Berlin, Germany [RenewableEnergyWorld.com] Germany’s plan to cut the level of its feed-in tariff (FIT) could result in a dramatic demand reduction and price plunge in nation’s demand for solar photovoltaic (PV) panels related system components in the second quarter of the year, according to iSuppli Corp.
The German government last week said that it will reduce its FIT levels for new rooftop and open-field sites installed after April 2010. The reductions are expected to fall in the 16-17% range. The final decision is planned within the next 10 days.
This reduction follows on a pre-planned, FIT reduction of 9 percent for smaller rooftops and of 11 percent for large rooftops and ground installations that was just enacted.
“Germany’s decision to cut its solar subsidies in the second quarter will make installations less attractive for the country’s consumers,” said Dr. Henning Wicht, senior director and principal analyst for iSuppli. “Because of this, German consumers will rush to make solar installations in the first quarter and then stop in the second quarter. As a result, iSuppli anticipates the German market will overheat during the first three months of the year and then collapse during the next three months.”
As a result of the cuts, iSuppli expects German solar installation levels to surge during the first quarter with 200 megawatts (MW) installed in January, 300 MW in February and 500 MW in March. Wicht said that he expects installations levels to plunge to between 10-50MW in April and remain at the 100 MW level in May and June.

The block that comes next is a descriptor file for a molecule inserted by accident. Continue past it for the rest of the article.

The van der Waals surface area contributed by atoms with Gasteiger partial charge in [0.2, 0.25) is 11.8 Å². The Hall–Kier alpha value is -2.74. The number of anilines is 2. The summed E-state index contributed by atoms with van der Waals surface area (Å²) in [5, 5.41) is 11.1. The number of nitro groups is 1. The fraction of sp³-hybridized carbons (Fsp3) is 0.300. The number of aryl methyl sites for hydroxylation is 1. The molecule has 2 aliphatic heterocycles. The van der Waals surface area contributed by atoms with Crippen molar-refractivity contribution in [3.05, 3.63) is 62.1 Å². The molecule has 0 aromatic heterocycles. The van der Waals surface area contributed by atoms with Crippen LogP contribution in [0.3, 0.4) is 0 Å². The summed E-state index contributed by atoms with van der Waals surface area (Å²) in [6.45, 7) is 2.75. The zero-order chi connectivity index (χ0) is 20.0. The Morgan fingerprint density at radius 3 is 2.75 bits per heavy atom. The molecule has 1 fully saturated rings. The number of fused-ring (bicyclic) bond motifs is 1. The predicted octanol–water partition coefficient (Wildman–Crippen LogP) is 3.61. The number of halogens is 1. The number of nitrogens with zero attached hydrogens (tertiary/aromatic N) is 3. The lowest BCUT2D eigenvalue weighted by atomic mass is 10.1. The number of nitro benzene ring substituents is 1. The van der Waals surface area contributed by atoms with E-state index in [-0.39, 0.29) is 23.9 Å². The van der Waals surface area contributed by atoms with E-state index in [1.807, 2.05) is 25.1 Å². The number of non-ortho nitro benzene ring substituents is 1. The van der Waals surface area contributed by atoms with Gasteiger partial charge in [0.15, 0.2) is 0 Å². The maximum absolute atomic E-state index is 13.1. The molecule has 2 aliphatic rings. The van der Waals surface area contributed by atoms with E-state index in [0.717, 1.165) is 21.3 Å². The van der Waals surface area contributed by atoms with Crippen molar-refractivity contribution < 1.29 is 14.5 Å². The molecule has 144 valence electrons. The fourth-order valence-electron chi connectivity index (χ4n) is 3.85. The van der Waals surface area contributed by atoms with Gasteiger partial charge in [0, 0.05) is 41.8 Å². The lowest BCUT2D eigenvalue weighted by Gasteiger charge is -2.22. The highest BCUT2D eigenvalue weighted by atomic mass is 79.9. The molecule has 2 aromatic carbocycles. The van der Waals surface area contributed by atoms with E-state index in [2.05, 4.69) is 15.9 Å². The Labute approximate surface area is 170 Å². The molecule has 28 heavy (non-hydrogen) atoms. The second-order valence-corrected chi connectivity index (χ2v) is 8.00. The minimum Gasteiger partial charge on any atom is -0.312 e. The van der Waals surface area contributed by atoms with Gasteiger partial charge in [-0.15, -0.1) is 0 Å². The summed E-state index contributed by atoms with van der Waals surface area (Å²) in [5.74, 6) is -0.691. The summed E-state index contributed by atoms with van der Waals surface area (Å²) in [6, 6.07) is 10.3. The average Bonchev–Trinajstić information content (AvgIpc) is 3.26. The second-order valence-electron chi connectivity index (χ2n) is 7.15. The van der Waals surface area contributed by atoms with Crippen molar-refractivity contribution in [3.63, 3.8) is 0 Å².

“As a result of the decline in installations, solar system prices in Germany could decline by 7.5 percent from April through the end of 2010, compared to less than the 5 percent normal rate of decline,” Wicht said.
The German government said that it was prompted to reduce the FIT because solar system prices declined more than expected in 2009.
“The massive oversupply and downturn seen in the global solar cell industry in 2009 was largely due to Spain’s decision to change its FIT policies, which led to a collapse in demand,” Wicht said. “Germany’s move could have similar impact on the global solar market during the second quarter of 2010. However there is a major difference: the German FIT does not limit the size of solar installations, whereas the Spanish FIT restricts installations to 400MW to 500MW per year. Assuming that solar system prices will drop more, installations in Germany will have an opportunity to recover, unlike in Spain.”
iSuppli said that it expects the German market will recover in the third quarter as lower prices lure consumers and as consumers decide to buy before a further FIT reduction in 2010. After holding steady at 100 MW in July, installations will rise steadily until November when they could reach 400 MW.